Nearly a month after its release, I finally watched the Joker movie and I am as surprised by the hysterically negative reactions about it as I thought I would be. Frankly, all the articles and essays about how it condones and glorifies riot violence, the incel movement, white supremacy, Antifa hooliganism, and every other qualifier from each side.
My reaction to the film may be different than other's reactions to it, but my assessment is that regardless of how it portrays Evil, it is, in the end, a work to be interpreted, and shouldn't be dismissed or vilified because it is choosing to portray Evil in one form or another.
Evil, unfortunately, exists in abundance in our world. Racism, war, rape, terrorism, sexism, torture, and a hundred different other ways some humans use to dominate over other humans. As long as evil do exist, we shall always see works of “Art” depicting it in its many forms. However, the depiction of evil does not mean an acceptance of it, just as much as the reflection in the mirror of an oversized pimple not meaning its existence is acceptable.
Yet, we are continuously seeing attempts at banning stuff because it does show us real evil in the world. More so in the realm of gaming (As a young medium) than otherwise. Just to pick up a number of controversies in the last two years, we see different groups of people objecting on games showcasing: rape attempts, racism, and the atrocities of war.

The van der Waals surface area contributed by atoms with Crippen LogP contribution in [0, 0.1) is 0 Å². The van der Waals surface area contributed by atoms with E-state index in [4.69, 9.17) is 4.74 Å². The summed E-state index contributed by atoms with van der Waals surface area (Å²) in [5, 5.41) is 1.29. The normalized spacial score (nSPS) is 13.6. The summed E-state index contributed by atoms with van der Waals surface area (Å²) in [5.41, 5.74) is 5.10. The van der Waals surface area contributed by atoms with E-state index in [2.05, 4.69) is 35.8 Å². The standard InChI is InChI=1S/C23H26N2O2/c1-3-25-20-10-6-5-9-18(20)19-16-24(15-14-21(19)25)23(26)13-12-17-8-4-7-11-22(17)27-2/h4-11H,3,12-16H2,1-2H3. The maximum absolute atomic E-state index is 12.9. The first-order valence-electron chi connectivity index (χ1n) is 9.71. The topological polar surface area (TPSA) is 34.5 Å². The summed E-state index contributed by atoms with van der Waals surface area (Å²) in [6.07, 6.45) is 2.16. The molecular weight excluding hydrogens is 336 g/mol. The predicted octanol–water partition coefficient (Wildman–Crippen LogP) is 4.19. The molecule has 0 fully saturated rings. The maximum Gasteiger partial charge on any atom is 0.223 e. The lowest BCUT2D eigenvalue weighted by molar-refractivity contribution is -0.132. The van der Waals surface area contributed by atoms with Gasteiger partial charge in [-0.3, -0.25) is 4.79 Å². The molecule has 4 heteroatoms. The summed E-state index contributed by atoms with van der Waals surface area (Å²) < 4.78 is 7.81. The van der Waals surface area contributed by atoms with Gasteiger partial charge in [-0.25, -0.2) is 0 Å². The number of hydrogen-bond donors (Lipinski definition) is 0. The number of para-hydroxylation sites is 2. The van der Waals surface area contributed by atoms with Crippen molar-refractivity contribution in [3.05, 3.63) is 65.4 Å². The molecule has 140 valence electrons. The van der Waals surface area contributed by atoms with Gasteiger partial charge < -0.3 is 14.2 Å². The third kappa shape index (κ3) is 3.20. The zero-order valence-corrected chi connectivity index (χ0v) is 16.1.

This is not unique to gaming though. Every year, we see some parents in the US trying to ban some books from being taught at school because of their depiction of real-life evil. Sometimes, an even more organized attempt tries not to only ban a book, but censor it as well. One of the most famous and enduring attempts at censorship are the attempts to ban Huckleberry Finn by Mark Twain from American Literature classes. The reasons argued for banning the book often cite its “racist” attitudes towards African-Americans.
Outside of the obvious factor that an American Literature class would be incomplete without one of its strongest and most enduring book, there are a bunch of realities that critics of the book should realize. First, the fact that is a mirror of a society that just barely started illegalizing slavery, and by that token is a significantly racist society. At that point, the N-word was the standard term used to refer to the African-Americans of the era. Laughably, I have seen arguments for changing each N-word with "African-American", a term that was only invented 80 years after the book. Second, the fact that Huck Finn is a scathing satire of the exact evil it is accused of promoting. The fact that it so barely exposes the racism of its time should be considered a work against evil, rather than promoting it.
Back to games, we have seen many similar controversies in the last year. In Tomb Raider, many felt that the attempted rape scene was “unacceptable”. Yet, the facts on earth suggest that rape is a real threat that faces women in isolated circumstances, and that rape as a weapon of war and degradation is still in vogue now just as much as it was 1000 years ago. In Far Cry 4, despite the main antagonist being modeled on his Asian VA, many were upset at the idea of a “white” evil man abusing ethnic groups. As if “white” evil men have not been abusing ethnic groups for the last 400 years.
There needs to be an understanding of the nature of depicting evil. Showcasing it in its grotesque reality does not mean condoning it, rather the opposite. Attempting to censor it from literature, movies, and games will not make it go away.